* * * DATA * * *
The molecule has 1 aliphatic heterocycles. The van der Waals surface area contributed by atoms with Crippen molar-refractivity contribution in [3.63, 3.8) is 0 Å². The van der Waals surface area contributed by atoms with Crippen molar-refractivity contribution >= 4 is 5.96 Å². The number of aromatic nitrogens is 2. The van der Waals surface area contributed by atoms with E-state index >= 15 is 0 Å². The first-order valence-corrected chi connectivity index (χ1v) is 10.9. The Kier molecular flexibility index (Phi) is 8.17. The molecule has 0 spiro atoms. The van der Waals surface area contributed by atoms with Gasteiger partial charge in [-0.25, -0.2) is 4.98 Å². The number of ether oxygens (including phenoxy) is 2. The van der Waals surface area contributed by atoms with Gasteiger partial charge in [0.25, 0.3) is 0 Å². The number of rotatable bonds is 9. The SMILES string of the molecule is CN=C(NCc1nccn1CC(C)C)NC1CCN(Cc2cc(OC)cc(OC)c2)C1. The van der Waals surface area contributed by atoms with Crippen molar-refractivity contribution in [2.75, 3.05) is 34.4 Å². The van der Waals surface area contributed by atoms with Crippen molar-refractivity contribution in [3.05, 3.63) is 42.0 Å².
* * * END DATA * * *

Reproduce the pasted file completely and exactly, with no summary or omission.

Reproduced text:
The molecule has 1 aliphatic heterocycles. The van der Waals surface area contributed by atoms with Crippen molar-refractivity contribution in [3.63, 3.8) is 0 Å². The van der Waals surface area contributed by atoms with Crippen molar-refractivity contribution >= 4 is 5.96 Å². The number of aromatic nitrogens is 2. The van der Waals surface area contributed by atoms with E-state index >= 15 is 0 Å². The first-order valence-corrected chi connectivity index (χ1v) is 10.9. The Kier molecular flexibility index (Phi) is 8.17. The molecule has 0 spiro atoms. The van der Waals surface area contributed by atoms with Gasteiger partial charge in [-0.25, -0.2) is 4.98 Å². The number of ether oxygens (including phenoxy) is 2. The van der Waals surface area contributed by atoms with Gasteiger partial charge in [0.25, 0.3) is 0 Å². The number of rotatable bonds is 9. The SMILES string of the molecule is CN=C(NCc1nccn1CC(C)C)NC1CCN(Cc2cc(OC)cc(OC)c2)C1. The van der Waals surface area contributed by atoms with Crippen molar-refractivity contribution in [2.75, 3.05) is 34.4 Å². The van der Waals surface area contributed by atoms with Crippen molar-refractivity contribution in [3.05, 3.63) is 42.0 Å².